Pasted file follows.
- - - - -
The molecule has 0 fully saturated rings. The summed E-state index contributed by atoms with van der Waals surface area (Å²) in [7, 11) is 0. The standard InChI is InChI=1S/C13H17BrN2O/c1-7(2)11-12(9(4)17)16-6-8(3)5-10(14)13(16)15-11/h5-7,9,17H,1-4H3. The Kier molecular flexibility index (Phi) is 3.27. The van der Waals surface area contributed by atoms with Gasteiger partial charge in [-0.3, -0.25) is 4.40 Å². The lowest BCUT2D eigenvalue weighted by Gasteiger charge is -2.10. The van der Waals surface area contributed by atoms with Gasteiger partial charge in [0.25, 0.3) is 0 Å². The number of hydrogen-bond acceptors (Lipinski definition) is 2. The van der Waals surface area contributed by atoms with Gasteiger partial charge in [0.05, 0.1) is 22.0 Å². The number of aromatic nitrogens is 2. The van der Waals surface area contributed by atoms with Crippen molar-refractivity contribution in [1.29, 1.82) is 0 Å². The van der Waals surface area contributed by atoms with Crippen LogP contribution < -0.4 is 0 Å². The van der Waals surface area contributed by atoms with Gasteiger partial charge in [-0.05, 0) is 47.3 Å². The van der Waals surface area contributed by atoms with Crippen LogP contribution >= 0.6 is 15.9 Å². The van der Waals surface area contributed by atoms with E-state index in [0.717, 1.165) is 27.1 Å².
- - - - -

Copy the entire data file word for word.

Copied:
The molecule has 0 fully saturated rings. The summed E-state index contributed by atoms with van der Waals surface area (Å²) in [7, 11) is 0. The standard InChI is InChI=1S/C13H17BrN2O/c1-7(2)11-12(9(4)17)16-6-8(3)5-10(14)13(16)15-11/h5-7,9,17H,1-4H3. The Kier molecular flexibility index (Phi) is 3.27. The van der Waals surface area contributed by atoms with Gasteiger partial charge in [-0.3, -0.25) is 4.40 Å². The lowest BCUT2D eigenvalue weighted by Gasteiger charge is -2.10. The van der Waals surface area contributed by atoms with Gasteiger partial charge in [0.25, 0.3) is 0 Å². The number of hydrogen-bond acceptors (Lipinski definition) is 2. The van der Waals surface area contributed by atoms with Gasteiger partial charge in [0.05, 0.1) is 22.0 Å². The number of aromatic nitrogens is 2. The van der Waals surface area contributed by atoms with Crippen molar-refractivity contribution in [1.29, 1.82) is 0 Å². The van der Waals surface area contributed by atoms with Crippen LogP contribution < -0.4 is 0 Å². The van der Waals surface area contributed by atoms with Gasteiger partial charge in [-0.05, 0) is 47.3 Å². The van der Waals surface area contributed by atoms with Crippen LogP contribution >= 0.6 is 15.9 Å². The van der Waals surface area contributed by atoms with E-state index in [0.717, 1.165) is 27.1 Å².